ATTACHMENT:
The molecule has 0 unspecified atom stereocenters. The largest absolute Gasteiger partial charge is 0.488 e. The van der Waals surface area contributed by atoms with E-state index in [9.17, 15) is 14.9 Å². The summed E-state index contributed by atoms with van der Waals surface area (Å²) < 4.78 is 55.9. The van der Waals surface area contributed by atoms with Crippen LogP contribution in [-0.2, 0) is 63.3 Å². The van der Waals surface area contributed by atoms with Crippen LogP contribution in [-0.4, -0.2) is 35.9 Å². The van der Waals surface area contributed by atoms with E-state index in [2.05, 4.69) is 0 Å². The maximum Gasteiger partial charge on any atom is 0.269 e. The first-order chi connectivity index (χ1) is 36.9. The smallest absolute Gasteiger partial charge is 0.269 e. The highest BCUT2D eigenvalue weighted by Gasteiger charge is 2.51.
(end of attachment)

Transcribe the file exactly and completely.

The molecule has 0 unspecified atom stereocenters. The largest absolute Gasteiger partial charge is 0.488 e. The van der Waals surface area contributed by atoms with E-state index in [9.17, 15) is 14.9 Å². The summed E-state index contributed by atoms with van der Waals surface area (Å²) < 4.78 is 55.9. The van der Waals surface area contributed by atoms with Crippen LogP contribution in [-0.2, 0) is 63.3 Å². The van der Waals surface area contributed by atoms with Crippen LogP contribution in [-0.4, -0.2) is 35.9 Å². The van der Waals surface area contributed by atoms with E-state index in [2.05, 4.69) is 0 Å². The maximum Gasteiger partial charge on any atom is 0.269 e. The first-order chi connectivity index (χ1) is 36.9. The smallest absolute Gasteiger partial charge is 0.269 e. The highest BCUT2D eigenvalue weighted by Gasteiger charge is 2.51.